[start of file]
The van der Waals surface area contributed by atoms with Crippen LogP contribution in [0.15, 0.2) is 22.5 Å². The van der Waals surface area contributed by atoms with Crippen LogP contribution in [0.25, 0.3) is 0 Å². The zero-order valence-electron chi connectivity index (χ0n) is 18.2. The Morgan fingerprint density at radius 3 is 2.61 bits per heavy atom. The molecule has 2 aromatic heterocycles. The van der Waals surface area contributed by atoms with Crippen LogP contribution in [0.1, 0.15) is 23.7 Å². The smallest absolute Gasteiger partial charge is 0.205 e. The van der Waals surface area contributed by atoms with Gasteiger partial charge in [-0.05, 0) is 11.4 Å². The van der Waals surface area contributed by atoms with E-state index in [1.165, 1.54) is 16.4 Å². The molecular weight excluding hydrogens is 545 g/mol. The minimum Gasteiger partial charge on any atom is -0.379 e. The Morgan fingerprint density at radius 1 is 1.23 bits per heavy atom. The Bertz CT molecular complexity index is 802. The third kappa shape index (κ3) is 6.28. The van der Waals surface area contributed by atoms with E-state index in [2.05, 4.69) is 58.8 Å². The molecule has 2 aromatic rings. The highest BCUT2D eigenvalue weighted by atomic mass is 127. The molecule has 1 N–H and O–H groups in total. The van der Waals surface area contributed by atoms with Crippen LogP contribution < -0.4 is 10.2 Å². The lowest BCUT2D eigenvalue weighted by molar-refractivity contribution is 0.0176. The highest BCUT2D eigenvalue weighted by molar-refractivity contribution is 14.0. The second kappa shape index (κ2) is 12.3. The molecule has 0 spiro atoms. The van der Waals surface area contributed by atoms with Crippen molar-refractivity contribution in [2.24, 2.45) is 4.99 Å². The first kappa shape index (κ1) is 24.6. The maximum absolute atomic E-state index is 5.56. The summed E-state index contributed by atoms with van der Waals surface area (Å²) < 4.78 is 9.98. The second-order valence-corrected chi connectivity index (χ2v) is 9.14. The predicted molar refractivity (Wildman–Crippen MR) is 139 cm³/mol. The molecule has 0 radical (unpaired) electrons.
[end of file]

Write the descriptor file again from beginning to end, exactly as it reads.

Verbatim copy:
The van der Waals surface area contributed by atoms with Crippen LogP contribution in [0.15, 0.2) is 22.5 Å². The van der Waals surface area contributed by atoms with Crippen LogP contribution in [0.25, 0.3) is 0 Å². The zero-order valence-electron chi connectivity index (χ0n) is 18.2. The Morgan fingerprint density at radius 3 is 2.61 bits per heavy atom. The molecule has 2 aromatic heterocycles. The van der Waals surface area contributed by atoms with Crippen LogP contribution in [0.1, 0.15) is 23.7 Å². The smallest absolute Gasteiger partial charge is 0.205 e. The van der Waals surface area contributed by atoms with Gasteiger partial charge in [-0.05, 0) is 11.4 Å². The van der Waals surface area contributed by atoms with E-state index in [1.165, 1.54) is 16.4 Å². The molecular weight excluding hydrogens is 545 g/mol. The minimum Gasteiger partial charge on any atom is -0.379 e. The Morgan fingerprint density at radius 1 is 1.23 bits per heavy atom. The Bertz CT molecular complexity index is 802. The third kappa shape index (κ3) is 6.28. The van der Waals surface area contributed by atoms with E-state index in [2.05, 4.69) is 58.8 Å². The molecule has 2 aromatic rings. The highest BCUT2D eigenvalue weighted by atomic mass is 127. The molecule has 1 N–H and O–H groups in total. The van der Waals surface area contributed by atoms with Crippen LogP contribution < -0.4 is 10.2 Å². The lowest BCUT2D eigenvalue weighted by molar-refractivity contribution is 0.0176. The highest BCUT2D eigenvalue weighted by molar-refractivity contribution is 14.0. The second kappa shape index (κ2) is 12.3. The molecule has 0 spiro atoms. The van der Waals surface area contributed by atoms with Crippen molar-refractivity contribution in [2.24, 2.45) is 4.99 Å². The first kappa shape index (κ1) is 24.6. The maximum absolute atomic E-state index is 5.56. The summed E-state index contributed by atoms with van der Waals surface area (Å²) < 4.78 is 9.98. The second-order valence-corrected chi connectivity index (χ2v) is 9.14. The predicted molar refractivity (Wildman–Crippen MR) is 139 cm³/mol. The molecule has 0 radical (unpaired) electrons.